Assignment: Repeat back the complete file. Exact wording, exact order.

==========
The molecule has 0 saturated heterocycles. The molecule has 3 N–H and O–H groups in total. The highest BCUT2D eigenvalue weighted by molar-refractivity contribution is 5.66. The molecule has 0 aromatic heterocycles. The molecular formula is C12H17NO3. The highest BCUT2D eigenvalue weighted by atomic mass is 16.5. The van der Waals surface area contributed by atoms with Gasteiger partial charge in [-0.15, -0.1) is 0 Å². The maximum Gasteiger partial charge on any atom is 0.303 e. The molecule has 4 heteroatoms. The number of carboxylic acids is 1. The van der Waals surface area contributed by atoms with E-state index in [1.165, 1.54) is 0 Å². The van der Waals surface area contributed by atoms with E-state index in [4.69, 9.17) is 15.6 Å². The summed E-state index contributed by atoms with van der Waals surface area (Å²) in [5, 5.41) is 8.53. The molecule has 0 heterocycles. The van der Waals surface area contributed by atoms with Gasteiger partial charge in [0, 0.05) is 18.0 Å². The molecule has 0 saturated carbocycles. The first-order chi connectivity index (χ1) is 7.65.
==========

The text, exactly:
The molecule has 0 saturated heterocycles. The molecule has 3 N–H and O–H groups in total. The highest BCUT2D eigenvalue weighted by molar-refractivity contribution is 5.66. The molecule has 0 aromatic heterocycles. The molecular formula is C12H17NO3. The highest BCUT2D eigenvalue weighted by atomic mass is 16.5. The van der Waals surface area contributed by atoms with Gasteiger partial charge in [-0.15, -0.1) is 0 Å². The maximum Gasteiger partial charge on any atom is 0.303 e. The molecule has 4 heteroatoms. The number of carboxylic acids is 1. The van der Waals surface area contributed by atoms with E-state index in [1.165, 1.54) is 0 Å². The van der Waals surface area contributed by atoms with E-state index in [4.69, 9.17) is 15.6 Å². The summed E-state index contributed by atoms with van der Waals surface area (Å²) in [5, 5.41) is 8.53. The molecule has 0 heterocycles. The van der Waals surface area contributed by atoms with Gasteiger partial charge in [0, 0.05) is 18.0 Å². The molecule has 0 saturated carbocycles. The first-order chi connectivity index (χ1) is 7.65.